With their quiet surroundings, unique traditions and opportunities for old friends to reunite, Jewish summer camps often are regarded as an escape from day-to-day life.
This year, however, in the wake of unprecedented terror attacks in both the United States and Israel, even summer camps are not immune from international concerns.
The new climate has led most American Jewish camps to step up security.
Many Jewish camps already increased security two and a half years ago, after a gunman burst into the lobby of a Los Angeles-area JCC and injured five people, including three young children.
However, security is getting considerably more attention at camps this summer. Recent revelations that the Al-Qaida terror network had plans to target American Jewish institutions likely will further increase security concerns.
“The question we’re asked every day by parents is what you’re doing about security. and what will you do if something like Sept. 11 happens,” said Harvey Finkelberg, executive director of Camp Tamarack, a community- wide Jewish camp in Michigan. “Those are things that were never asked before.”
In response, Finkelberg said, the camp has installed new gates and security cameras.
Since Sept. 11, several regional Jewish camp associations have convened special meetings on security measures, and there were workshops on the topic at the most recent convention of the North American Alliance for Jewish Youth.
Like Tamarack, many Jewish sleepaway camps have installed electronically controlled gates and have hired full- or part-time security guards to control who enters.
This winter, the Reform movement brought in Israeli security consultants to evaluate each of its camps, and as a result has invested in new gates, guards and emergency lighting.
All 12 Reform movement camps will have 24-hour security patrols.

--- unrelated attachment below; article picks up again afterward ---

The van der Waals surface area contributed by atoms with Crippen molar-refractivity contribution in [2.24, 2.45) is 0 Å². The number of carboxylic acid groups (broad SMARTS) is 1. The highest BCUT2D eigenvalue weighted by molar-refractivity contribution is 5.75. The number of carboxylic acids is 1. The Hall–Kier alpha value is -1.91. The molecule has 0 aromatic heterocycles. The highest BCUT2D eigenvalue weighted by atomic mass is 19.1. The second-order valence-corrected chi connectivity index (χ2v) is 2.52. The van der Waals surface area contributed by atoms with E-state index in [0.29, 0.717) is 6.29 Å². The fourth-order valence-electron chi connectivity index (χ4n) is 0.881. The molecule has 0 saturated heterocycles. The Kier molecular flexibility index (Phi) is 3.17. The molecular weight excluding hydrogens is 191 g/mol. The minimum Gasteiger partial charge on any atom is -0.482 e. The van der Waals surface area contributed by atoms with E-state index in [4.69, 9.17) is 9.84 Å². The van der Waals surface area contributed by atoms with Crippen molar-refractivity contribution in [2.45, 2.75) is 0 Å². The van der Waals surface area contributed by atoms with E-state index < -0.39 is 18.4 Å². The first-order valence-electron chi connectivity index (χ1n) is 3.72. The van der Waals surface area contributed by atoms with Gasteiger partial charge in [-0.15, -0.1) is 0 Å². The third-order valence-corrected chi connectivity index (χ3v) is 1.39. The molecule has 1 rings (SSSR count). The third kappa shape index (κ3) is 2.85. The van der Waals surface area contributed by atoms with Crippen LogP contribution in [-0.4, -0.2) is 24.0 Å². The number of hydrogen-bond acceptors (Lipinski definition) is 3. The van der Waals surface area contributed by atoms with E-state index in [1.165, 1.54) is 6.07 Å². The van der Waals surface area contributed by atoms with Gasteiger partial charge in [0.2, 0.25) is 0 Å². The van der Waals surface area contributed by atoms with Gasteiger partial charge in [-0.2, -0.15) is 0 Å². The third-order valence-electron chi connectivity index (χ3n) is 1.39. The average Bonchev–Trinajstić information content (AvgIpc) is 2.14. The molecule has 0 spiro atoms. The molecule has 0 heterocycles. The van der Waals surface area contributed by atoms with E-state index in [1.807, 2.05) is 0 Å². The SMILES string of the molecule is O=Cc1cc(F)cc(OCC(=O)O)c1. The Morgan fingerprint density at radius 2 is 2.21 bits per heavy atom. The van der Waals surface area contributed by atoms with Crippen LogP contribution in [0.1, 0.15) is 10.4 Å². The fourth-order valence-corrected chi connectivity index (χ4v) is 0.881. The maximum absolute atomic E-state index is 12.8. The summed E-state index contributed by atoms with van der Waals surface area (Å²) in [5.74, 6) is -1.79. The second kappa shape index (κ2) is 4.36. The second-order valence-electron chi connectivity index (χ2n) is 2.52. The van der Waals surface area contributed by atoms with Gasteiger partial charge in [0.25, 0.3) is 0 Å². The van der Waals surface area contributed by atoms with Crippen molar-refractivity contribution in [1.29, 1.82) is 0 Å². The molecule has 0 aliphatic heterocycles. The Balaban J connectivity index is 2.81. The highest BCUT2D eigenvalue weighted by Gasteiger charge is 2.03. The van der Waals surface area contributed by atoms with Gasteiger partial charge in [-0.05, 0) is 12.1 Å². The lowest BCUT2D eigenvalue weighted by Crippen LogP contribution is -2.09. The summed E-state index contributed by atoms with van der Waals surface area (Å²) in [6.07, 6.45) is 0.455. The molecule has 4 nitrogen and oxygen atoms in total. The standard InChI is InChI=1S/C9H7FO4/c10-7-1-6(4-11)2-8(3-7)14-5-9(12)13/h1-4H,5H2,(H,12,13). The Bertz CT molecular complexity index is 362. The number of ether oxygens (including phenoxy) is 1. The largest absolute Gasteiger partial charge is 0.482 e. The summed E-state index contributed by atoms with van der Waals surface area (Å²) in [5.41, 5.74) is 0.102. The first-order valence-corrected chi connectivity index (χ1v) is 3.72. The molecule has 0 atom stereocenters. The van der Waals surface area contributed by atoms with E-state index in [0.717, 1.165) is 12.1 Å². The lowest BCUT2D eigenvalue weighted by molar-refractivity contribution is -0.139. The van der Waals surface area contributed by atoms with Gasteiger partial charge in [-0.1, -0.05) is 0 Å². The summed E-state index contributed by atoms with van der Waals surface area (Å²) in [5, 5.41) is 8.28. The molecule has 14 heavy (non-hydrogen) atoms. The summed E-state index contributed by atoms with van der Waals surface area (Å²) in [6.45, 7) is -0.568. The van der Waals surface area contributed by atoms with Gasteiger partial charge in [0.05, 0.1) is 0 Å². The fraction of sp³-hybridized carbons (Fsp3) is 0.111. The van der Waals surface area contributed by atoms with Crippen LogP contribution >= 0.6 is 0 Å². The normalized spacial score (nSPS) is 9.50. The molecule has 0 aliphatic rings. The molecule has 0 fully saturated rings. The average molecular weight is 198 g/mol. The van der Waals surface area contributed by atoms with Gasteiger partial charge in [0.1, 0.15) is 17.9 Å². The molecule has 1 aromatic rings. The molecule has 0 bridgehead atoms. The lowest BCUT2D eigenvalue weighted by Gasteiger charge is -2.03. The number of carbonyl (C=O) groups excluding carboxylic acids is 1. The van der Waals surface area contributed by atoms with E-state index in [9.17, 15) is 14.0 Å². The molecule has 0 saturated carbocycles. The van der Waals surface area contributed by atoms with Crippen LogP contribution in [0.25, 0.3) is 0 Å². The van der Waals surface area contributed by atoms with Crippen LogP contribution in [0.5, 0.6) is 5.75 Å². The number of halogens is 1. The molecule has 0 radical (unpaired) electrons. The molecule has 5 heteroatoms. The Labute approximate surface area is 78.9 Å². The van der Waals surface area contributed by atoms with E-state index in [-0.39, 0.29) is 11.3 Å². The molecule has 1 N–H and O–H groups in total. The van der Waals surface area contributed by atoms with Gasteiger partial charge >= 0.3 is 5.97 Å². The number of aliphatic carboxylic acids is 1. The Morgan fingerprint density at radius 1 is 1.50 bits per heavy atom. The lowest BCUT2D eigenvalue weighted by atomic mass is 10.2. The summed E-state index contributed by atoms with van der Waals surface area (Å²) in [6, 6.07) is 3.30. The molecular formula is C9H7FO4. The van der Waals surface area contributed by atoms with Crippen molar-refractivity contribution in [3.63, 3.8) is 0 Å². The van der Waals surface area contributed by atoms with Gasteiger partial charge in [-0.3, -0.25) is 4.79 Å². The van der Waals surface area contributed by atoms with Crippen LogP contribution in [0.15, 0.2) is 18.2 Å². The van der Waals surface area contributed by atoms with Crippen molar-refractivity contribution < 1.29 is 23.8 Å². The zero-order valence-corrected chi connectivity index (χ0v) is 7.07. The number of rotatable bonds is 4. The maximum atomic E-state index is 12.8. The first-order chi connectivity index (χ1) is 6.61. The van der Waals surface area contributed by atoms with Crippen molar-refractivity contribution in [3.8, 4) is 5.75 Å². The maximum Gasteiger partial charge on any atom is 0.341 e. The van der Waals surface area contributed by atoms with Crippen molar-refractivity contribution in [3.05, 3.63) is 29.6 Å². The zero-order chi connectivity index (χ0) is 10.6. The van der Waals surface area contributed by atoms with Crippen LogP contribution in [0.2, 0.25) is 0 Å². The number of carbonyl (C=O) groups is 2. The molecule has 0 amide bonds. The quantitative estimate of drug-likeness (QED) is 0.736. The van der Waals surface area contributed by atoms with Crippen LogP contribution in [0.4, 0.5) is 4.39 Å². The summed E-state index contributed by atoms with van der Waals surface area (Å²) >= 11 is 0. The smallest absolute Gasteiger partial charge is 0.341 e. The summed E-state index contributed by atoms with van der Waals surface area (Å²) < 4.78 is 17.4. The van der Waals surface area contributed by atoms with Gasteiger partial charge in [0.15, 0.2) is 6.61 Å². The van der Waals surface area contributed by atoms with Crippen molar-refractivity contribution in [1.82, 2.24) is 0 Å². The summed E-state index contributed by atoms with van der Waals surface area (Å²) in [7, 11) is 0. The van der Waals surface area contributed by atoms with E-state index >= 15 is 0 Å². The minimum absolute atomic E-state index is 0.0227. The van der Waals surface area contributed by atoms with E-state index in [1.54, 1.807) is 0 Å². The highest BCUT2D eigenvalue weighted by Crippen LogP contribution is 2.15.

Emergency training has been expanded, with staff going through role plays to prepare them for dealing with intruders, as well as training for dealing with “all kinds of emergencies,” said Paul Reichenbach, director of youth programs for the Union of American Hebrew Congregations.
The Conservative movement’s Camp Ramah network also has been upgrading security, getting “closer and closer to 24-7” guards in every camp, said Rabbi Sheldon Dorph, Ramah’s national director.
Visitors to Ramah camps now have to call ahead. The camps also have discouraged families from sending packages and mail, urging them to communicate by e-mail.
Despite increased precautions, most in the camping world acknowledge that no method is foolproof in keeping away a determined intruder, especially since most summer camps are on sprawling, wooded lots that are impossible to fully enclose in gates.
“Any camp that has a lot of acres, if someone wants to walk into the camp, they can,” Finkelberg said. “But we want to limit the amount of people that come in that aren’t authorized.”
While wanting to reassure skittish parents that security measures are in place, camp directors say they are nervous that talking too much about it will give the impression that camps are dangerous.
In fact, they say, the opposite is true.
“In general, most camps feel they are relatively less at risk compared to a lot of other places,” said Rabbi Ramie Arian, executive director of the National Foundation for Jewish Camping.
“If you’re a terrorist you’re probably more likely to target an urban area than a small camp in the middle of nowhere, which is where the overnight camps mostly are.”
But the likelihood of terrorism, Arian noted, is considerably lower than that of more mundane security concerns, such as health and weather emergencies.
“In the sleepaway camp world, in general the assessment is that you probably have a significantly greater risk of kidnapping of children by non-custodial parents than you do from terrorist activities,” Arian said.
Finkelberg said he is trying to reassure nervous parents, telling them that even in the event of a terror attack somewhere in the United States, they should let their children stay at camp.
“The safest place your child can be is at camp,” he said.
The Archive of the Jewish Telegraphic Agency includes articles published from 1923 to 2008. Archive stories reflect the journalistic standards and practices of the time they were published.